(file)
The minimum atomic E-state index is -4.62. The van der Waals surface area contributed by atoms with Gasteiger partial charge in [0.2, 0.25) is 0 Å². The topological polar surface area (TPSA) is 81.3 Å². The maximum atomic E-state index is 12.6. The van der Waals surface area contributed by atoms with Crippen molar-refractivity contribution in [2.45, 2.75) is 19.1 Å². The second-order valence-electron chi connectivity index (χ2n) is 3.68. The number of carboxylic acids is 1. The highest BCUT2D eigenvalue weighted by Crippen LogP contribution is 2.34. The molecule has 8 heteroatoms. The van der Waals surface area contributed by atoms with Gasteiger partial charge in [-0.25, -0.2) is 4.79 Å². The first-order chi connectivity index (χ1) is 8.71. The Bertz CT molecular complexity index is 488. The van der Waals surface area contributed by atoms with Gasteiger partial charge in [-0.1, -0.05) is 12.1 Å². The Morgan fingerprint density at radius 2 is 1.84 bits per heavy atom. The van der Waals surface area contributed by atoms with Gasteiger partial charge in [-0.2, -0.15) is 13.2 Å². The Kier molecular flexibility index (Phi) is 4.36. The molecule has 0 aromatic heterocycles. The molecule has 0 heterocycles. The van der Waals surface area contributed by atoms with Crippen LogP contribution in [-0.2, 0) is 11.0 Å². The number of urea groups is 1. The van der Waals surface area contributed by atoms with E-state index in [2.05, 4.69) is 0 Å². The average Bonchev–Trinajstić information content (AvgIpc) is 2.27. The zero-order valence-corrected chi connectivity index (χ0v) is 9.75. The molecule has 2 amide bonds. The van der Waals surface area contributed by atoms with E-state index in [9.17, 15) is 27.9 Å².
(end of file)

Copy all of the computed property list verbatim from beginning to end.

The minimum atomic E-state index is -4.62. The van der Waals surface area contributed by atoms with Gasteiger partial charge in [0.2, 0.25) is 0 Å². The topological polar surface area (TPSA) is 81.3 Å². The maximum atomic E-state index is 12.6. The van der Waals surface area contributed by atoms with Crippen molar-refractivity contribution in [2.45, 2.75) is 19.1 Å². The second-order valence-electron chi connectivity index (χ2n) is 3.68. The number of carboxylic acids is 1. The highest BCUT2D eigenvalue weighted by Crippen LogP contribution is 2.34. The molecule has 8 heteroatoms. The van der Waals surface area contributed by atoms with Gasteiger partial charge in [-0.25, -0.2) is 4.79 Å². The first-order chi connectivity index (χ1) is 8.71. The Bertz CT molecular complexity index is 488. The van der Waals surface area contributed by atoms with Gasteiger partial charge in [-0.1, -0.05) is 12.1 Å². The Morgan fingerprint density at radius 2 is 1.84 bits per heavy atom. The van der Waals surface area contributed by atoms with Gasteiger partial charge in [-0.2, -0.15) is 13.2 Å². The Kier molecular flexibility index (Phi) is 4.36. The molecule has 0 aromatic heterocycles. The molecule has 0 heterocycles. The van der Waals surface area contributed by atoms with Crippen LogP contribution in [-0.2, 0) is 11.0 Å². The number of urea groups is 1. The van der Waals surface area contributed by atoms with E-state index in [2.05, 4.69) is 0 Å². The average Bonchev–Trinajstić information content (AvgIpc) is 2.27. The zero-order valence-corrected chi connectivity index (χ0v) is 9.75. The molecule has 2 amide bonds. The van der Waals surface area contributed by atoms with E-state index in [9.17, 15) is 27.9 Å².